Dawn Lundy Martin's second book of poetry takes on the idea of discipline and the effects of constraint and regimes of power on the body and the soul. In the Foreword to the collection, Fanny Howe cites D.H. Lawrence's views about the damaged psyches of young people in the wake of the Great Depression; he ascribed their state to an "erosion of mutual sympathy among...citizens after decades of exploitation and violence...toward the earth and others." Howe posits that Martin is trying to respond directly to this condition, to the "loathing that trickles down to the youngest of the young." Indeed, a passage on the first page of Martin's collection reads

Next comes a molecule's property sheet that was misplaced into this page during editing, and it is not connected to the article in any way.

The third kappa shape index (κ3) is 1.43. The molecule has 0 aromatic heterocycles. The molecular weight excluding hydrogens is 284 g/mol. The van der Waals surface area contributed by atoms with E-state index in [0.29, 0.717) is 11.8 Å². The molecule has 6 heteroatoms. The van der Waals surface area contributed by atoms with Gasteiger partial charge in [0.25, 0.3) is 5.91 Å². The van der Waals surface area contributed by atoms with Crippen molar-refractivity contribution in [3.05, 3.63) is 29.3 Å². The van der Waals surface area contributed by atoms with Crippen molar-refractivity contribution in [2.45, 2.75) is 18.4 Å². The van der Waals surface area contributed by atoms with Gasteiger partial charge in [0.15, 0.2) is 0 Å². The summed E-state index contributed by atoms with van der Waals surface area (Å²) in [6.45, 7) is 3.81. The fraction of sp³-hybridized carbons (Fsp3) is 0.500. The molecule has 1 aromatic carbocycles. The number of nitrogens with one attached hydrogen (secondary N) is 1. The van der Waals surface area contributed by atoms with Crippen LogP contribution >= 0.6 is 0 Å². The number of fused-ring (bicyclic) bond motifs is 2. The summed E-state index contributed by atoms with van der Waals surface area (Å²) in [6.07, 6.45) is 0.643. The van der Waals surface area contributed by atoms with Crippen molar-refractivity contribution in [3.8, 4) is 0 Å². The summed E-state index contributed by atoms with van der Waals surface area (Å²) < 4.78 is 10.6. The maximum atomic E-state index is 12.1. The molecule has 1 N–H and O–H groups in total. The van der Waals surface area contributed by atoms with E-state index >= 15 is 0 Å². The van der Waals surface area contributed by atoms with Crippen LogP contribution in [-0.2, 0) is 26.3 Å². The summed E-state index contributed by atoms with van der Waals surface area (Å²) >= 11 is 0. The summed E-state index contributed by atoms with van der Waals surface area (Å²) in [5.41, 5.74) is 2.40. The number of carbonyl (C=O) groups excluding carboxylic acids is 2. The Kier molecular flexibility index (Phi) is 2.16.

in breath-attempts under weight metal

     here the jar

     here the inside of the jar

    excruciation fixed

    [or phrase] or doubt:

    three went in and three emerged although significantly

The struggle with (and for) compassion looms large in the poems. The characters in these fragments struggle with shame, desire, health, ostracism, and danger. This is difficult reading precisely because Discipline doesn't offer easy solutions or a constructed respite. Claudia Rankine notes that what Martin's poems evoke "is beyond knowledge. Instead, find [in Discipline] the feelings words only strive toward. I was awakened...”

This book review originally appeared in American Poets, fall 2011, issue 41.